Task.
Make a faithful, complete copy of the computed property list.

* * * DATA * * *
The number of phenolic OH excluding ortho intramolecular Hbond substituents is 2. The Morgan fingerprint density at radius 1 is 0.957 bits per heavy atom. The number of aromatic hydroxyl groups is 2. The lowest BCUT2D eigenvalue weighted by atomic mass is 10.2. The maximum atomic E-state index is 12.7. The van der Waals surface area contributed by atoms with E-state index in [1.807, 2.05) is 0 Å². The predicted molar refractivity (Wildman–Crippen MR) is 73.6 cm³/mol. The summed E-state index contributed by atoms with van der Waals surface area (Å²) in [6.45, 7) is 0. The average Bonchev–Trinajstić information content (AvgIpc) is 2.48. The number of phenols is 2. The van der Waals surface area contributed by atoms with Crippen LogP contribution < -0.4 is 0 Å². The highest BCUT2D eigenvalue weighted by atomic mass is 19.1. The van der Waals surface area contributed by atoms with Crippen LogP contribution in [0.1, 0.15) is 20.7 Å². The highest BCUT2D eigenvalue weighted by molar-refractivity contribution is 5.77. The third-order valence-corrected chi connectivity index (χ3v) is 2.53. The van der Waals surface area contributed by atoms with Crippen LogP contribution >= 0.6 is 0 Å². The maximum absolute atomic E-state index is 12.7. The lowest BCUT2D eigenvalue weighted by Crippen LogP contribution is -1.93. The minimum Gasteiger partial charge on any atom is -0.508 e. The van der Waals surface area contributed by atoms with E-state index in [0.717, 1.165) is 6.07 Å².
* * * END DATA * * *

The number of phenolic OH excluding ortho intramolecular Hbond substituents is 2. The Morgan fingerprint density at radius 1 is 0.957 bits per heavy atom. The number of aromatic hydroxyl groups is 2. The lowest BCUT2D eigenvalue weighted by atomic mass is 10.2. The maximum atomic E-state index is 12.7. The van der Waals surface area contributed by atoms with E-state index in [1.807, 2.05) is 0 Å². The predicted molar refractivity (Wildman–Crippen MR) is 73.6 cm³/mol. The summed E-state index contributed by atoms with van der Waals surface area (Å²) in [6.45, 7) is 0. The average Bonchev–Trinajstić information content (AvgIpc) is 2.48. The number of phenols is 2. The van der Waals surface area contributed by atoms with Crippen LogP contribution < -0.4 is 0 Å². The highest BCUT2D eigenvalue weighted by atomic mass is 19.1. The van der Waals surface area contributed by atoms with Crippen LogP contribution in [0.1, 0.15) is 20.7 Å². The highest BCUT2D eigenvalue weighted by molar-refractivity contribution is 5.77. The third-order valence-corrected chi connectivity index (χ3v) is 2.53. The van der Waals surface area contributed by atoms with Crippen LogP contribution >= 0.6 is 0 Å². The maximum absolute atomic E-state index is 12.7. The lowest BCUT2D eigenvalue weighted by Crippen LogP contribution is -1.93. The minimum Gasteiger partial charge on any atom is -0.508 e. The van der Waals surface area contributed by atoms with E-state index in [0.717, 1.165) is 6.07 Å².